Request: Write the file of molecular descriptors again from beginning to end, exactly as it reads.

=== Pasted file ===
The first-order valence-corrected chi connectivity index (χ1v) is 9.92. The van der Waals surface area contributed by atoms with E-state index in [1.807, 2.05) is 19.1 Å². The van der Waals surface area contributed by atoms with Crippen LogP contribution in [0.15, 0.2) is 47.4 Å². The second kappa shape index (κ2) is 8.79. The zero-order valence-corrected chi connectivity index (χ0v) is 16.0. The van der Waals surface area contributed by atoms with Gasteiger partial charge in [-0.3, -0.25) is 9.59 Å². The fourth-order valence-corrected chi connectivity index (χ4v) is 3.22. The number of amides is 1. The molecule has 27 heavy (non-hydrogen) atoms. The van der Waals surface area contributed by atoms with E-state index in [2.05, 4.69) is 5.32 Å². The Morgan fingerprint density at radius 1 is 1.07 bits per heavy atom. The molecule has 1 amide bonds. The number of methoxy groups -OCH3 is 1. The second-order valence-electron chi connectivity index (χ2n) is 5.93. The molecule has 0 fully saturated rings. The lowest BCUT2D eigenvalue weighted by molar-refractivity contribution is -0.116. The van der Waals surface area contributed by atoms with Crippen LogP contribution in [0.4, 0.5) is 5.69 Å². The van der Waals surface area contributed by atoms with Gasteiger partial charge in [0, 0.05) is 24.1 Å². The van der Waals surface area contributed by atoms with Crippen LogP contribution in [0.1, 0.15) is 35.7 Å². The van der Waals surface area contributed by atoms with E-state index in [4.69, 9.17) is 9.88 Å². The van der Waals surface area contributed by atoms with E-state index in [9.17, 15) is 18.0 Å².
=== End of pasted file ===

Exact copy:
The first-order valence-corrected chi connectivity index (χ1v) is 9.92. The van der Waals surface area contributed by atoms with E-state index in [1.807, 2.05) is 19.1 Å². The van der Waals surface area contributed by atoms with Crippen LogP contribution in [0.15, 0.2) is 47.4 Å². The second kappa shape index (κ2) is 8.79. The zero-order valence-corrected chi connectivity index (χ0v) is 16.0. The van der Waals surface area contributed by atoms with Gasteiger partial charge in [-0.3, -0.25) is 9.59 Å². The fourth-order valence-corrected chi connectivity index (χ4v) is 3.22. The number of amides is 1. The molecule has 27 heavy (non-hydrogen) atoms. The van der Waals surface area contributed by atoms with E-state index in [2.05, 4.69) is 5.32 Å². The Morgan fingerprint density at radius 1 is 1.07 bits per heavy atom. The molecule has 1 amide bonds. The number of methoxy groups -OCH3 is 1. The second-order valence-electron chi connectivity index (χ2n) is 5.93. The molecule has 0 fully saturated rings. The lowest BCUT2D eigenvalue weighted by molar-refractivity contribution is -0.116. The van der Waals surface area contributed by atoms with Crippen LogP contribution in [0.4, 0.5) is 5.69 Å². The van der Waals surface area contributed by atoms with Gasteiger partial charge in [0, 0.05) is 24.1 Å². The van der Waals surface area contributed by atoms with Crippen LogP contribution in [0.1, 0.15) is 35.7 Å². The van der Waals surface area contributed by atoms with E-state index in [4.69, 9.17) is 9.88 Å². The van der Waals surface area contributed by atoms with E-state index in [9.17, 15) is 18.0 Å².